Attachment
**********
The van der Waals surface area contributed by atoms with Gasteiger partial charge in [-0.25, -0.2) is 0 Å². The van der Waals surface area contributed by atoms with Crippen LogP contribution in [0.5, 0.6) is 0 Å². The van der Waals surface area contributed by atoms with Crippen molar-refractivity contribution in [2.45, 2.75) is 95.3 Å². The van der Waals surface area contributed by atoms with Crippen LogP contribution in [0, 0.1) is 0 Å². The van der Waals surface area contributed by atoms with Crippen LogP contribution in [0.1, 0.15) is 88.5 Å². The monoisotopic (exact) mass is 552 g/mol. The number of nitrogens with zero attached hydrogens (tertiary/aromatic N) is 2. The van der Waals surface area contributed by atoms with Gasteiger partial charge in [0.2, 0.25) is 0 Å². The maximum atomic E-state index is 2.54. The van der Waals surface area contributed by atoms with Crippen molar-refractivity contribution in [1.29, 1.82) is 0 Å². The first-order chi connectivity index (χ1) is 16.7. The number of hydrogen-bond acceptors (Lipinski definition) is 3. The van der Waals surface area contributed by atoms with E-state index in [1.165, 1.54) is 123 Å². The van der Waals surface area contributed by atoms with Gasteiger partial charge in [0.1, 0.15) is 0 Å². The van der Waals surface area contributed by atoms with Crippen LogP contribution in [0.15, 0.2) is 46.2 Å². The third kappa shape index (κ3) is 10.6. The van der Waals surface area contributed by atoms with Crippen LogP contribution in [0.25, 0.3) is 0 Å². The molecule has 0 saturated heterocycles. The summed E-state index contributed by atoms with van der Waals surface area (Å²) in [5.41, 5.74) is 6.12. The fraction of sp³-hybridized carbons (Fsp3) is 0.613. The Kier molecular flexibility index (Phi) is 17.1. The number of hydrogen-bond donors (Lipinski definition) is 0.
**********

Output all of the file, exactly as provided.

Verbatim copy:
The van der Waals surface area contributed by atoms with Gasteiger partial charge in [-0.25, -0.2) is 0 Å². The van der Waals surface area contributed by atoms with Crippen LogP contribution in [0.5, 0.6) is 0 Å². The van der Waals surface area contributed by atoms with Crippen molar-refractivity contribution in [2.45, 2.75) is 95.3 Å². The van der Waals surface area contributed by atoms with Crippen LogP contribution in [0, 0.1) is 0 Å². The van der Waals surface area contributed by atoms with Crippen LogP contribution in [0.1, 0.15) is 88.5 Å². The monoisotopic (exact) mass is 552 g/mol. The number of nitrogens with zero attached hydrogens (tertiary/aromatic N) is 2. The van der Waals surface area contributed by atoms with Gasteiger partial charge in [0.2, 0.25) is 0 Å². The maximum atomic E-state index is 2.54. The van der Waals surface area contributed by atoms with Crippen molar-refractivity contribution in [1.29, 1.82) is 0 Å². The first-order chi connectivity index (χ1) is 16.7. The number of hydrogen-bond acceptors (Lipinski definition) is 3. The van der Waals surface area contributed by atoms with E-state index in [1.165, 1.54) is 123 Å². The van der Waals surface area contributed by atoms with Gasteiger partial charge in [0.1, 0.15) is 0 Å². The van der Waals surface area contributed by atoms with Crippen LogP contribution in [0.15, 0.2) is 46.2 Å². The third kappa shape index (κ3) is 10.6. The van der Waals surface area contributed by atoms with Crippen LogP contribution in [0.25, 0.3) is 0 Å². The molecule has 0 saturated heterocycles. The summed E-state index contributed by atoms with van der Waals surface area (Å²) in [5.41, 5.74) is 6.12. The fraction of sp³-hybridized carbons (Fsp3) is 0.613. The Kier molecular flexibility index (Phi) is 17.1. The number of hydrogen-bond donors (Lipinski definition) is 0.